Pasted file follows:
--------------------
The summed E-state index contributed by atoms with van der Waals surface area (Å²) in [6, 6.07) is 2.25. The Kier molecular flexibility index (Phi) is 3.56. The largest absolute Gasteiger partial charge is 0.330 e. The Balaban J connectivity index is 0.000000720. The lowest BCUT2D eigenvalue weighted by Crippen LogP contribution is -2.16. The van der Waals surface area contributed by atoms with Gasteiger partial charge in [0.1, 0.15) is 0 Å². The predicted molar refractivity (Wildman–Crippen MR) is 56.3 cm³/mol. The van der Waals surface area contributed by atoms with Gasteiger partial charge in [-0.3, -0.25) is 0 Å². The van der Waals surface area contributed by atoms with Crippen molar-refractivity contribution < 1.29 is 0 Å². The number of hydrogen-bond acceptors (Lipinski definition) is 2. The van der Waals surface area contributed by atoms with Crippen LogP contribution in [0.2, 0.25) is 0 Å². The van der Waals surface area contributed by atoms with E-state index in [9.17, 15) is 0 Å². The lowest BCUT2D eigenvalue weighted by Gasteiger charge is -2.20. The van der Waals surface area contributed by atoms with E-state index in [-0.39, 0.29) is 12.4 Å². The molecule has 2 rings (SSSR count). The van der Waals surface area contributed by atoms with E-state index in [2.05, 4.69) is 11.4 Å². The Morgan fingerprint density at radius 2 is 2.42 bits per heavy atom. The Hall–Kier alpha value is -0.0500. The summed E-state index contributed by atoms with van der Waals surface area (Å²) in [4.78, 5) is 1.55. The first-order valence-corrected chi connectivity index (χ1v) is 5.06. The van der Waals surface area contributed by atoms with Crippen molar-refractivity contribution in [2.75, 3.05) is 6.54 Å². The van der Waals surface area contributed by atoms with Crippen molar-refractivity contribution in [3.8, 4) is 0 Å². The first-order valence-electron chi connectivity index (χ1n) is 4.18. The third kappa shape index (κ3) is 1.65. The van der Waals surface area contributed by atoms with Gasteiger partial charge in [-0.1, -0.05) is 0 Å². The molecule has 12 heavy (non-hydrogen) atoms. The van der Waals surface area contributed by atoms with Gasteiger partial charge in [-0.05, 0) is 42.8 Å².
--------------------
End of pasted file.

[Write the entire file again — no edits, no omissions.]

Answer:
The summed E-state index contributed by atoms with van der Waals surface area (Å²) in [6, 6.07) is 2.25. The Kier molecular flexibility index (Phi) is 3.56. The largest absolute Gasteiger partial charge is 0.330 e. The Balaban J connectivity index is 0.000000720. The lowest BCUT2D eigenvalue weighted by Crippen LogP contribution is -2.16. The van der Waals surface area contributed by atoms with Gasteiger partial charge in [0.1, 0.15) is 0 Å². The predicted molar refractivity (Wildman–Crippen MR) is 56.3 cm³/mol. The van der Waals surface area contributed by atoms with Gasteiger partial charge in [-0.3, -0.25) is 0 Å². The van der Waals surface area contributed by atoms with Crippen molar-refractivity contribution < 1.29 is 0 Å². The number of hydrogen-bond acceptors (Lipinski definition) is 2. The van der Waals surface area contributed by atoms with Crippen LogP contribution in [0.2, 0.25) is 0 Å². The van der Waals surface area contributed by atoms with E-state index in [9.17, 15) is 0 Å². The lowest BCUT2D eigenvalue weighted by Gasteiger charge is -2.20. The van der Waals surface area contributed by atoms with E-state index in [-0.39, 0.29) is 12.4 Å². The molecule has 2 rings (SSSR count). The van der Waals surface area contributed by atoms with E-state index in [2.05, 4.69) is 11.4 Å². The Morgan fingerprint density at radius 2 is 2.42 bits per heavy atom. The Hall–Kier alpha value is -0.0500. The summed E-state index contributed by atoms with van der Waals surface area (Å²) in [4.78, 5) is 1.55. The first-order valence-corrected chi connectivity index (χ1v) is 5.06. The van der Waals surface area contributed by atoms with Crippen molar-refractivity contribution in [2.75, 3.05) is 6.54 Å². The van der Waals surface area contributed by atoms with Crippen molar-refractivity contribution in [3.8, 4) is 0 Å². The first-order valence-electron chi connectivity index (χ1n) is 4.18. The third kappa shape index (κ3) is 1.65. The van der Waals surface area contributed by atoms with Gasteiger partial charge in [-0.1, -0.05) is 0 Å². The molecule has 12 heavy (non-hydrogen) atoms. The van der Waals surface area contributed by atoms with Gasteiger partial charge in [-0.05, 0) is 42.8 Å².